posted by usonian at 7:14 PM on October 7, 2010

I'm an INFJ and do Advancement for a nonprofit organization. Advancement is sort of the inward-facing part of fundraising: we manage the data, prospect research, gift entry, stewardship management, everything related to fundraising that's not asking people for money.

You may excel at being a grant writer as well, given your background. Since you have a background in pathology already, checking out hospitals' fundraising units like their foundation or capital campaign programs is a great place to start.

I think ask.mefi is a self-selecting group which has more INFJs than the general population. It is just like us to tend to seek out and give freely advice for altruistic reasons... from behind our individual computers. :)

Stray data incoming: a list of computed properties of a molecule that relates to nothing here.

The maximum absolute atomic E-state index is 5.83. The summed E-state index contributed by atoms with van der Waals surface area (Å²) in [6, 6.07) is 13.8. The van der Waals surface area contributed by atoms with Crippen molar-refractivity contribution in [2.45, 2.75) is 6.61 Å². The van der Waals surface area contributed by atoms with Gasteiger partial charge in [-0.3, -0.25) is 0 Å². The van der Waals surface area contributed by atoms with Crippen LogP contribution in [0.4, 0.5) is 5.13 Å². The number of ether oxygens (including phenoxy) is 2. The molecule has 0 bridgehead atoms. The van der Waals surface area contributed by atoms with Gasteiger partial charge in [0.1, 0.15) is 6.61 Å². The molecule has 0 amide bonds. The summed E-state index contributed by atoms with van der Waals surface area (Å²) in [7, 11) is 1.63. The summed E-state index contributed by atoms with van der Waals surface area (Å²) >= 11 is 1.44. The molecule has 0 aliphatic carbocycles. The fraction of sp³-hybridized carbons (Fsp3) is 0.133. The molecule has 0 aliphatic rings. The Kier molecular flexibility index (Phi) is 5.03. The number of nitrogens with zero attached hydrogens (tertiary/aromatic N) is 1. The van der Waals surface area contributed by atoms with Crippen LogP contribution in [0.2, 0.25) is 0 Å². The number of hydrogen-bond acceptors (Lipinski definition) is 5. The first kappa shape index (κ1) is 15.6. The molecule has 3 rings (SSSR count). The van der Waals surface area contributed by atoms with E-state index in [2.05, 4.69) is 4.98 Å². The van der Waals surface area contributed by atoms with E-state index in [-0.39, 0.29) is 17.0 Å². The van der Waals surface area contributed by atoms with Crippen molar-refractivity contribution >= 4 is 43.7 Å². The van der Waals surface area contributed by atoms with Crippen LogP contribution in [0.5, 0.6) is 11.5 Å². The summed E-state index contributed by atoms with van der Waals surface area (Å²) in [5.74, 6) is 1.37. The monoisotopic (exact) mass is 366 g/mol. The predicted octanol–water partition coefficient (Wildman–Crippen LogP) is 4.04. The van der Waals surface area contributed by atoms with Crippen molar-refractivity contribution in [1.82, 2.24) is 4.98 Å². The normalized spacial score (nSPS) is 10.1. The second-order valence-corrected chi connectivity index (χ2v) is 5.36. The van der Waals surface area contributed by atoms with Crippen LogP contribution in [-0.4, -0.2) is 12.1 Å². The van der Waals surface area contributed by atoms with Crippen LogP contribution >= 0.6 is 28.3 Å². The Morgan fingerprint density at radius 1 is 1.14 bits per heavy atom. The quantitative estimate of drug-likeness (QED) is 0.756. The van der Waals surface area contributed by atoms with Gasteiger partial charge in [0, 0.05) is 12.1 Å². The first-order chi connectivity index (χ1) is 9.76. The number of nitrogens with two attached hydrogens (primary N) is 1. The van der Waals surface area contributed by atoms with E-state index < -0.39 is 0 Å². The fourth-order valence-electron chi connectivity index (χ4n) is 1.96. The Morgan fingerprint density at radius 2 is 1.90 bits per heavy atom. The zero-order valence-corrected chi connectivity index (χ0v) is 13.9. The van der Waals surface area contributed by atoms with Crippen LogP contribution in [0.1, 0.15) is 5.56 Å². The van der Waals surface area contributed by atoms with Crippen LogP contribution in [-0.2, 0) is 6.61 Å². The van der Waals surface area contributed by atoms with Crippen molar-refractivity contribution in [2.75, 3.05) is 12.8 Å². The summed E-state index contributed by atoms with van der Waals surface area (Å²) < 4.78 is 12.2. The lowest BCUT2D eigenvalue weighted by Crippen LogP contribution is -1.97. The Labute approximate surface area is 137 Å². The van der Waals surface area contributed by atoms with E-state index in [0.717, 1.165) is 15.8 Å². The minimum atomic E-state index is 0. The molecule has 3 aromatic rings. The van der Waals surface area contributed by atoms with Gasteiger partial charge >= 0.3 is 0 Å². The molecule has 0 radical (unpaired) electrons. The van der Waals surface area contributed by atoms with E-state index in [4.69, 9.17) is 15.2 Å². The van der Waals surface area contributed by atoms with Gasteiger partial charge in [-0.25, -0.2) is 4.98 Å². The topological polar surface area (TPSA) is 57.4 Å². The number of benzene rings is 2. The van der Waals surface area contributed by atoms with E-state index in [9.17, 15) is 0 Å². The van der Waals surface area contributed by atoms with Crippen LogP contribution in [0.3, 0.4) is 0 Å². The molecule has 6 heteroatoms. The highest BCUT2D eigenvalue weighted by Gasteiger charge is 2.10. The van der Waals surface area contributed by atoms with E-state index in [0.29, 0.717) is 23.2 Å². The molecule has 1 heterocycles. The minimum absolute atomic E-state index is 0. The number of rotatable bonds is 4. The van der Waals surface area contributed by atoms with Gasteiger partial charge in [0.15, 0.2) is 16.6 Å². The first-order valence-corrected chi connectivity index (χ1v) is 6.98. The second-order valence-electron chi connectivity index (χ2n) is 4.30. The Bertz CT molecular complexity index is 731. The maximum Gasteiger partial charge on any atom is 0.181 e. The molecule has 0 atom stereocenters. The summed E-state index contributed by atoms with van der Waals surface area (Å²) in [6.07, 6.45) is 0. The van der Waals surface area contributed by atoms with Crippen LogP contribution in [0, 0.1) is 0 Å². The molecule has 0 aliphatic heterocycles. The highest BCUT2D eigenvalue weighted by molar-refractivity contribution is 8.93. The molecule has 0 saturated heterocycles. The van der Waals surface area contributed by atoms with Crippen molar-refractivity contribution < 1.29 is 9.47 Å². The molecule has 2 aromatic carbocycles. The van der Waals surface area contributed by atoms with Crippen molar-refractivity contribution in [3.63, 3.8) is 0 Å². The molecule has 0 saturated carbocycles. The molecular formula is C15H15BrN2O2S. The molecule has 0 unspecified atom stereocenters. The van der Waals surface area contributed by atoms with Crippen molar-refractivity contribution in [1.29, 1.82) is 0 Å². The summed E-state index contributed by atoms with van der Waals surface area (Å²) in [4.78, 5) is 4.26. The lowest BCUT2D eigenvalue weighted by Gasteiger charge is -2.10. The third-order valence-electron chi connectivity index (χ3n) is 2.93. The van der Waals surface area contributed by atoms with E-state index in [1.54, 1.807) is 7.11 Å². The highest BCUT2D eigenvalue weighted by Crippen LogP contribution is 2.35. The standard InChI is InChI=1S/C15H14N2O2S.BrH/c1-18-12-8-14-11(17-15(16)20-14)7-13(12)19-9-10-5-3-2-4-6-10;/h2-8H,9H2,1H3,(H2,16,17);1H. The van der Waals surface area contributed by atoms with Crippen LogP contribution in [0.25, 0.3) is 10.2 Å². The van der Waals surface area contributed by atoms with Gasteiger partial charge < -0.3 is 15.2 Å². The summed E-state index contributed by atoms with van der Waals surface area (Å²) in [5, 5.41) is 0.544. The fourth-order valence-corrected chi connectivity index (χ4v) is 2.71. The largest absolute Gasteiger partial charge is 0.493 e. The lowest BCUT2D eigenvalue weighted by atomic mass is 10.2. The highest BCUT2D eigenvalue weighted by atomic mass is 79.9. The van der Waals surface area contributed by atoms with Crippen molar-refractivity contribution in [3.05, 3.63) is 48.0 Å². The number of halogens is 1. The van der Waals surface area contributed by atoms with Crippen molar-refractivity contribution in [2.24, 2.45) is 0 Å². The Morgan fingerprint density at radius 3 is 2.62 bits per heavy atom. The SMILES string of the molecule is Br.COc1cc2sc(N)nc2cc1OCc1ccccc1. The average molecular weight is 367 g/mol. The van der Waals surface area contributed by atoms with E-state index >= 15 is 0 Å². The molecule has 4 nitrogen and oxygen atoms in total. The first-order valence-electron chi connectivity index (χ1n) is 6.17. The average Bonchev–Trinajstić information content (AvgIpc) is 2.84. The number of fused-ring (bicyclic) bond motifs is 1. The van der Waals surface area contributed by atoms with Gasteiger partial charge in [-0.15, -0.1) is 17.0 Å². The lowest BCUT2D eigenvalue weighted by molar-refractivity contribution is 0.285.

posted by juniperesque at 7:15 PM on October 7, 2010 [1 favorite]

Ugh, stupid phone autocorrection -that's web developer.
posted by usonian at 7:15 PM on October 7, 2010

I am an INFJ with an English degree. I have a creative streak, so I enjoy marketing, graphic design and freelance writing.
posted by Ostara at 7:35 PM on October 7, 2010

My dad is an INFJ and he's a prof at a medical school and a residency director. Much like quodlibet, he enjoys the mix of research, teaching, problem-solving, and just generally being an idea-person. He really loves interacting with the residents and got a teaching award last year. (Can you tell I'm super proud of him? :) He doesn't seem to have a problem with being overstretched socially. Do you think you might enjoy teaching others about speech pathology or focusing more on the research end of things?